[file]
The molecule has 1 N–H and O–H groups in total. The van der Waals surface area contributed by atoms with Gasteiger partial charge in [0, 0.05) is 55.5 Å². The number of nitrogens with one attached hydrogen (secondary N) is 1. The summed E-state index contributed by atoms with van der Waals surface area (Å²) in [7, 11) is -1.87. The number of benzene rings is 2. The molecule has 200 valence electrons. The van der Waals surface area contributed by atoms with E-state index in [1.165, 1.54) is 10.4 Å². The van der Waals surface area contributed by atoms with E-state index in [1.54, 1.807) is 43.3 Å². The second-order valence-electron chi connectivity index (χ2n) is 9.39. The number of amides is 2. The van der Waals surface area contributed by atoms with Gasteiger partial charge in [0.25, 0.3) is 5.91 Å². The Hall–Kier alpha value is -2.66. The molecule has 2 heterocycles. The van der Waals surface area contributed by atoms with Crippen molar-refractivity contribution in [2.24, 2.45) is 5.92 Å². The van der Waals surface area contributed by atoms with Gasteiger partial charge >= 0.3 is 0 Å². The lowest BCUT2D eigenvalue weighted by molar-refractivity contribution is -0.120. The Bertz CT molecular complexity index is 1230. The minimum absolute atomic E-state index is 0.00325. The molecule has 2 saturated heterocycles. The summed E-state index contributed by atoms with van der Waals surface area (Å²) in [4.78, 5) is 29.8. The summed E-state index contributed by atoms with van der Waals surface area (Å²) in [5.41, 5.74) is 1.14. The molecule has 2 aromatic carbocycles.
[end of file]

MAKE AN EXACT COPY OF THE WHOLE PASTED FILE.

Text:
The molecule has 1 N–H and O–H groups in total. The van der Waals surface area contributed by atoms with Gasteiger partial charge in [0, 0.05) is 55.5 Å². The number of nitrogens with one attached hydrogen (secondary N) is 1. The summed E-state index contributed by atoms with van der Waals surface area (Å²) in [7, 11) is -1.87. The number of benzene rings is 2. The molecule has 200 valence electrons. The van der Waals surface area contributed by atoms with E-state index in [1.165, 1.54) is 10.4 Å². The van der Waals surface area contributed by atoms with E-state index in [1.54, 1.807) is 43.3 Å². The second-order valence-electron chi connectivity index (χ2n) is 9.39. The number of amides is 2. The van der Waals surface area contributed by atoms with Gasteiger partial charge in [0.25, 0.3) is 5.91 Å². The Hall–Kier alpha value is -2.66. The molecule has 2 heterocycles. The van der Waals surface area contributed by atoms with Crippen molar-refractivity contribution in [2.24, 2.45) is 5.92 Å². The van der Waals surface area contributed by atoms with Gasteiger partial charge >= 0.3 is 0 Å². The lowest BCUT2D eigenvalue weighted by molar-refractivity contribution is -0.120. The Bertz CT molecular complexity index is 1230. The minimum absolute atomic E-state index is 0.00325. The molecule has 2 saturated heterocycles. The summed E-state index contributed by atoms with van der Waals surface area (Å²) in [4.78, 5) is 29.8. The summed E-state index contributed by atoms with van der Waals surface area (Å²) in [5.41, 5.74) is 1.14. The molecule has 2 aromatic carbocycles.